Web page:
Oct
17
2012

Noise and Nonsense on Benghazi Attack

hofstra

Over the past few weeks of the presidential campaign we've been hearing a lot–maybe too much–about the September 11, 2012, attack on a U.S. diplomatic outpost in Benghazi, Libya, that killed four Americans, including Ambassador Christopher Stevens. It's been turned into a campaign issue by the Romney team, which has used the incident to charges that the Obama administration is unable to manage foreign affairs and so forth.  The intensity of the Republican pushback has made this into a major story. It was the lead issue in the vice presidential debate, and has been a regular subject on the Sunday […]

Oct
02
2012

Facebook Is Losing Your Mail in Hopes of Receiving More Bribes

Facebook logo

Back in May, Facebook introduced its Promoted Posts program, giving groups and companies with pages on the social media site the option of paying to get their posts seen by more of their fans. The way Facebook works is that you don't see every post by every friend or every page that you like–Facebook has a formula called Edgerank that tries to determine how interested you'd be in that post, based mainly on how much you've "liked," shared or commented upon similar posts in the past, and how many people are liking, sharing and commenting on that particular post. At […]

Sep
13
2012

The Case of the Disappearing NYT Piece

Mitt Romney

At Huffington Post (9/13/12), Ryan Grim and Michael Calderone are raising questions about the somewhat mysterious disappearance of a New York Times news article: On Wednesday, the New York Times published a provocative story bylined by David E. Sanger and Ashley Parker, leading with the news that Mitt Romney had personally approved the blistering Tuesday night statement on the attacks in Libya and Egypt that landed his campaign in trouble. But hours later, the newspaper wiped the story out and replaced it with a significantly rewritten piece bylined by Peter Baker and Ashley Parker…. The later version, which appeared on […]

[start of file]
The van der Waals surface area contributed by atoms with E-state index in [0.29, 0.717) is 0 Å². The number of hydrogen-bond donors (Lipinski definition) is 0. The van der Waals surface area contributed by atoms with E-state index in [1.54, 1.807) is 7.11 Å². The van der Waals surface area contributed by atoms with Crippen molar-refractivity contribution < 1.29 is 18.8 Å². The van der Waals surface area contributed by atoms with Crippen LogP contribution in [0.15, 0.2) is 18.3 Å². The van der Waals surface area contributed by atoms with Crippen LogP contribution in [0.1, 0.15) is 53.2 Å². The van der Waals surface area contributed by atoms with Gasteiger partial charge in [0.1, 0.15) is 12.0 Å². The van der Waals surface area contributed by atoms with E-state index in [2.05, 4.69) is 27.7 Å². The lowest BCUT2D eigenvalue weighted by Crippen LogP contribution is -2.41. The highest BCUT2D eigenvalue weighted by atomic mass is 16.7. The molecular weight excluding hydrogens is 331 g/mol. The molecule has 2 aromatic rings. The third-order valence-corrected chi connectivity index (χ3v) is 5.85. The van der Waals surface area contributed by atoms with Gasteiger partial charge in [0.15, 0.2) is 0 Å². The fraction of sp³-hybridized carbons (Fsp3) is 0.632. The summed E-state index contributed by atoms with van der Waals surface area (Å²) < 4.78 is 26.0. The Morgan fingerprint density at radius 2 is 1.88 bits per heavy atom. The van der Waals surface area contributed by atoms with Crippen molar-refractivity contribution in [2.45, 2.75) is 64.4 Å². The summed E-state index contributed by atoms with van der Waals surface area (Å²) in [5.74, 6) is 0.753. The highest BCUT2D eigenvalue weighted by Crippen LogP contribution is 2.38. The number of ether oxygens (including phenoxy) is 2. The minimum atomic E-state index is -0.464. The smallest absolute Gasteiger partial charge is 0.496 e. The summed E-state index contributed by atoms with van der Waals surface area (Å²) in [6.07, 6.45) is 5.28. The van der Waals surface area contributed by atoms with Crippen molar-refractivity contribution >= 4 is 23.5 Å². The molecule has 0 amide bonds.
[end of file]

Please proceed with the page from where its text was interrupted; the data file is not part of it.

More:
Sep
05
2012

Politicians in Tampa, Charlotte Massaged by Media—Literally

Huffington Post Oasis

When it comes to journalists socializing and otherwise cozying up to the powerful, there's not a lot new under the sun. More than 20 years ago, then-FAIR associates Martin Lee and Norman Solomon wrote about it in their book Unreliable Sources: TV's top journalists are part of the wealthy and influential elite, often socializing with people they're supposed to be scrutinizing. At an awards banquet for the Radio & Television Correspondents Association during Reagan's second term, Kathleen Sullivan (at the time with ABC) was photographed on the arm of then-Defense Secretary Caspar Weinberger, while CBS Face the Nation host Lesley Stahl […]

Aug
23
2012

Politicians Lie–and Reporters Can't Report That

There's an interesting Politico story (8/22/12) about Andrea Seabrook, who until recently was a Capitol Hill reporter for NPR. She's moved on to a new independent reporting project, but it's what she said about her previous gig that's most revealing: "I realized that there is a part of covering Congress, if you're doing daily coverage, that is actually sort of colluding with the politicians themselves because so much of what I was doing was actually recording and playing what they say or repeating what they say," Seabrook told Politico. "And I feel like the real story of Congress right now […]